The story of Adam Crapser is maddening. Adopted at the age of three years old and brought legally to the United States from South Korea, Crapser lived with multiple sets of abusive foster parents before being kicked out of his home at 16. He broke back into that home, he says, in order to take back a pair of green rubber shoes and a Korean-language Bible that had been some of the lone possessions he had brought with him from Korea. He was arrested and served 25 months in prison after pleading guilty to burglary, then continued to have troubles with the law—including an assault conviction after a fight with a roommate and a violation of a protective order that an ex-girlfriend and mother of one of his children had taken out against him for trying to telephone his son. He has finally cleaned up his life and is a stay-at-home father of four children.
But now the 41-year-old Crapser is going to be deported from the place he has called home since he was three despite having been brought to the United States legally as a small child and having suffered at the hands of abusive parents, who failed to fill out the paperwork to get him U.S. citizenship. Crapser had been in detention awaiting deportation for almost nine months and on Monday he waived an appeal to fight that forced removal from the United States, the Associated Press reported. He did so, his lawyer Lori Walls told the AP, because he was desperate to get out of the detention center.
More from the AP:
In an email, Walls said Adam was eligible for a deportation reprieve called “cancellation of removal,” but the “judge decided he did not deserve this relief.”
“He will be deported as soon as Immigration and Customs Enforcement makes the necessary arrangements,” Walls said. “Adam, his family, and advocates are heartbroken at the outcome.”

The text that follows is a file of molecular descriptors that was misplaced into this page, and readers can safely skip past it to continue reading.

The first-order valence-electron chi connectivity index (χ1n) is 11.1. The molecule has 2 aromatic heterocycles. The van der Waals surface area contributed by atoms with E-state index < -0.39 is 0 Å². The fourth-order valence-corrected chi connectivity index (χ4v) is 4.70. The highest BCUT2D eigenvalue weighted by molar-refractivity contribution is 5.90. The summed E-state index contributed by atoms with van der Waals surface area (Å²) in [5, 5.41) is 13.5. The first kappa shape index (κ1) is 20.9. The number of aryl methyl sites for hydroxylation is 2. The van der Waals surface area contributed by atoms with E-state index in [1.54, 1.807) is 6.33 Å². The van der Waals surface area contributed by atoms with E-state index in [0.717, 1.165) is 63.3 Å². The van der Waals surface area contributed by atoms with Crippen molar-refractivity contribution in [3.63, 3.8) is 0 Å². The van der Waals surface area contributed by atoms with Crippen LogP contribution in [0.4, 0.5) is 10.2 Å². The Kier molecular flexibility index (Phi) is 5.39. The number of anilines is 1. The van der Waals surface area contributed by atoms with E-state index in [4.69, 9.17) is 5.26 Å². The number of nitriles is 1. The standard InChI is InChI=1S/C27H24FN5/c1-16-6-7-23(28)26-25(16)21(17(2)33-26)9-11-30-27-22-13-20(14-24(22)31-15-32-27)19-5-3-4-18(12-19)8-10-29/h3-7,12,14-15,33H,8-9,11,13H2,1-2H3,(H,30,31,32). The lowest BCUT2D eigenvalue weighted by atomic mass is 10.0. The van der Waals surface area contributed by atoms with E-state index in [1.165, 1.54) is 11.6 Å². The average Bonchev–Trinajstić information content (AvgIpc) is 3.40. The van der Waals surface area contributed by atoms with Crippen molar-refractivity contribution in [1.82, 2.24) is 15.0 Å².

Immigration Court Judge John C. O’Dell presided over the case and Kathryn Mattingly, a spokeswoman with the Executive Office for Immigration Review of the U.S. Department of Justice, told the AP she couldn’t comment on Crapser’s story without a registration number and possibly a privacy waiver.
If you want to know more about how terrible of an injustice this is, read Maggie Jones’ phenomenal New York Times Magazine story on the case from April, 2015, which lays out in painstaking detail Crapser’s “Kafkaesque” odyssey.
The story describes how Crapser’s adoptive parents, Thomas and Dolly Crapser, were charged with dozens of counts of child abuse—including rape, sexual abuse and criminal mistreatment—and convicted of several counts of criminal mistreatment and assault (the father was convicted of one count of sexual abuse and served 90 days in jail).
As the Times Magazine reported:
Dolly, Crapser says, slammed the children’s heads against door frames and once hit him in the back of the head with a two-by-four after he woke her up from a nap. Thomas duct-taped the children’s mouths shut, Crapser says. He also burned Crapser’s hands and once broke his nose when Crapser couldn’t find Thomas’s car keys.
Crapser became subject to deportation when he sought a green card in 2012. The reason he is to be deported is that he is not covered by a 2000 law called the Child Citizenship Act, which gave automatic citizenship to children who were legally adopted by U.S. citizens. That law only covered adoptees under the age of 18 at the time it was passed, leaving an estimated 35,000 intercountry adoptees lacking U.S. citizenship according to what the National Korean American Service and Education Consortium told the AP. Activist groups had been lobbying since at least last year to rectify the missing grandfather clause in the Child Citizenship Act, but to no avail.
ICE spokesman Andrew Muñoz told the Times Magazine in 2015 that “ICE was not aware of Mr. Crapser’s childhood history” when it decided to look at his case but that it would take that history into consideration in any deportation proceeding.
It looks, however, as though that consideration was not enough to keep American immigration officials from sending Crapser away from his wife, his children, and the only home he has ever truly known because of a legal technicality.
Correction, Oct. 27, 2016, at 10 p.m.: This post originally misidentified Adam Crapser as Adam Crasper.